The GJ profile shows torque measurements taken in 5" increments. Recently added are hoop deformation measurements also taken in 5" steps. Lower cost shafts, using 'thicker' carbon fibers may duplicate the bend profile of the premium shafts, but never the torque and hoop profiles. To achieve low torque, bias and hoop plies must be incorporated into the design. This requires higher cost 'thinner' carbon fiber sheets. This aspect of shafts cannot be overlooked in a comparsion of shafts.
Recently added, with the help of my friend, Dave Tutelman, are deflection profiles. Deflections boards have been around since the early days of club building. The shaft is clamped at the butt and the tip and the total bend is measured. My point by point profiles are use to mathematically bend the shafts. Total bend is a classical way to rate shaft stiffness. The total bend numbers are presented in both graphic and table modes, creating a simple overall stiffness rating system.
The last element on this page is a table of important values of the shafts.
A full report of an individual shaft is available. This is for shaft company quality certifications. It is a great value added report for customers wanting validation of the shaft in their driver.
Knowing how shafts resemble one another one is the most valuable pieces of information a shaft profiling system offers the golf professional. With over a thousand driver shafts in the system, the matching software makes it easy to find shafts with similar bending profiles. With it, you can find a match to a shaft that works for a golfer. When outfitting a fitting system, you can avoid adding shafts that closely resemble ones you already have. Or, moving forward, when a shaft you like is nearing the end of its product life, you can find newer models that resemble it.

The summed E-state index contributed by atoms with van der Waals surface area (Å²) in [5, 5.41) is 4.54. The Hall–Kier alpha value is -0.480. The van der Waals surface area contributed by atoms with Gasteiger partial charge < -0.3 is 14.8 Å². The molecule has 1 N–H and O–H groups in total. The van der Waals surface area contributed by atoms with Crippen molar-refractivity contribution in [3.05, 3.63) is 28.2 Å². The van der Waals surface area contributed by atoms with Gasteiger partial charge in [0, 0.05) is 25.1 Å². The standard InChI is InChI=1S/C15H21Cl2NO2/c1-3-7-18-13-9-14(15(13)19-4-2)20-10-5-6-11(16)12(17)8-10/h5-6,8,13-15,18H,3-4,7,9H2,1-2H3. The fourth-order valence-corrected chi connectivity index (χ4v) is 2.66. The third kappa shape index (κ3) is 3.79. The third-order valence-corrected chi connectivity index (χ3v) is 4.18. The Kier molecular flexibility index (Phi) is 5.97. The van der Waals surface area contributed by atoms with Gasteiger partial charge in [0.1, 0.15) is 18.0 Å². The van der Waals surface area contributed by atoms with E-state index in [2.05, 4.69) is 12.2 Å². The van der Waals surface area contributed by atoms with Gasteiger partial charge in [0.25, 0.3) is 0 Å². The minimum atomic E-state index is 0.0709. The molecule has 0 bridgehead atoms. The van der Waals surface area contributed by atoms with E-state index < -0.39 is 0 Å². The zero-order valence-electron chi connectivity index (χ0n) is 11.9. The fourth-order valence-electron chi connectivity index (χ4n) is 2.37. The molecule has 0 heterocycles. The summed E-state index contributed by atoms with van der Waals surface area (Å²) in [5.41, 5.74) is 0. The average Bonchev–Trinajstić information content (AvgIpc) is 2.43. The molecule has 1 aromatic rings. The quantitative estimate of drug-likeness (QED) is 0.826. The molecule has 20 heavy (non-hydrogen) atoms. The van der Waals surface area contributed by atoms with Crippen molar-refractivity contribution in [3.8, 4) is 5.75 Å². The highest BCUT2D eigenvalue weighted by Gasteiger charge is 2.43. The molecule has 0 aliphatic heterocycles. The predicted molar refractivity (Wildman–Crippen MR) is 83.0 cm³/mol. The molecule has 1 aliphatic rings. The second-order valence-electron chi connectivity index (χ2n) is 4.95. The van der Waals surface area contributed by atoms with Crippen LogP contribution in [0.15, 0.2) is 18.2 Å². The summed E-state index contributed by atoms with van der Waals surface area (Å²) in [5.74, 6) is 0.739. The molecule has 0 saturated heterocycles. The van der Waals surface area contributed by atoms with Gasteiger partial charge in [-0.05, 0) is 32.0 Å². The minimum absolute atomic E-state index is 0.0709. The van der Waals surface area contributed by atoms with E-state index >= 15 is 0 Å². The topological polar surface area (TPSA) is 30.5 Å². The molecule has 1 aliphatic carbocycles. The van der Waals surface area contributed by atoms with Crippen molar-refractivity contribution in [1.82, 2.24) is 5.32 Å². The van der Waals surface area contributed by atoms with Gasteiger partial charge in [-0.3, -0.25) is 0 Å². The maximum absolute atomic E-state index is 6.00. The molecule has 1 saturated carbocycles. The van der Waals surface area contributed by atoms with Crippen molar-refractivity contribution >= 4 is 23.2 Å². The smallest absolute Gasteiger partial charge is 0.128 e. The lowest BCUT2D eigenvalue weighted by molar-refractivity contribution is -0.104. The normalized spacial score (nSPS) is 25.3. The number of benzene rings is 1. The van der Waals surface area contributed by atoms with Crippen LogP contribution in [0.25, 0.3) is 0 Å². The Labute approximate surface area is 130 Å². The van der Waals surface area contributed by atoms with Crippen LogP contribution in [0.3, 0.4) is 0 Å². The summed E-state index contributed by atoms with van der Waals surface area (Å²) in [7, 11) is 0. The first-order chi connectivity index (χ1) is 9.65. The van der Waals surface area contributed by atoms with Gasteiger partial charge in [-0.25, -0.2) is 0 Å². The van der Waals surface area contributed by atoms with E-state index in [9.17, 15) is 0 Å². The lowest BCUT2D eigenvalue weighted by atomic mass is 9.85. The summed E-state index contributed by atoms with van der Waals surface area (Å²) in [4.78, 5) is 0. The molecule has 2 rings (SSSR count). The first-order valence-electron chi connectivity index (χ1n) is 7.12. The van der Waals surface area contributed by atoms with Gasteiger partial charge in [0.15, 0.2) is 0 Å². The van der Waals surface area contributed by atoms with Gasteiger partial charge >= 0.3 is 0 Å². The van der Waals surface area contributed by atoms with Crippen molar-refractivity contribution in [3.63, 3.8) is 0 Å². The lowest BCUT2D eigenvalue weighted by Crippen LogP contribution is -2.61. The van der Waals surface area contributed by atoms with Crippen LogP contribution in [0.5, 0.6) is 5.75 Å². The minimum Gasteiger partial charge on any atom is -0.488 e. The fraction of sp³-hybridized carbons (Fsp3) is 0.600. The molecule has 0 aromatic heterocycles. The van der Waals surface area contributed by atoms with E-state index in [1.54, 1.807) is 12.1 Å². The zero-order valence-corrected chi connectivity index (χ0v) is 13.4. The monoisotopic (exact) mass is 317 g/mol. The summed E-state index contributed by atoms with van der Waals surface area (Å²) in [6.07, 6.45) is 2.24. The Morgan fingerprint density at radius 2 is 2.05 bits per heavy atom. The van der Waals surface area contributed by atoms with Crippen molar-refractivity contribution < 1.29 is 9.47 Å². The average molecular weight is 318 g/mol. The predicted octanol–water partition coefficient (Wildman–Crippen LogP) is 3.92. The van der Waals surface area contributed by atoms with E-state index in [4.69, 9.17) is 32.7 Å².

Most often, I use it to locate a shaft in my fitting system that resembles a shaft a golfer wants to try. The matching algorithm locates eight potential matches. The matches are filtered to include only shafts that have closely matched weight and torque. You can choose to see the shafts selected by the system individually or as a group.
The matching page was cloned from the main page in the system. The elements described above are all shown for the shaft to be matched and the close matches found in the system. A brand selection check box is available to limit the brands in your search.
Hybrid, Irons and Wedge shaft profiles are contained in a single file. The same format illustrated for Driver shafts is used in each of these sections. An additional feature is available in the Hybrid and Irons section, virtual trimming. Any of the Hybrid shafts or iron shaft can be virtually trimmed by the software to show the EI profile of a tipped shaft. The iron database is being slowing expanded with 5i and 7i factory trimmed shafts to enable a perspective on soft and hard stepping.
The Fit2Score software detailed here is available for a subscription fee of $600US for the first year with an annual renewal fee of $300US. The software updates as new shafts and features are added.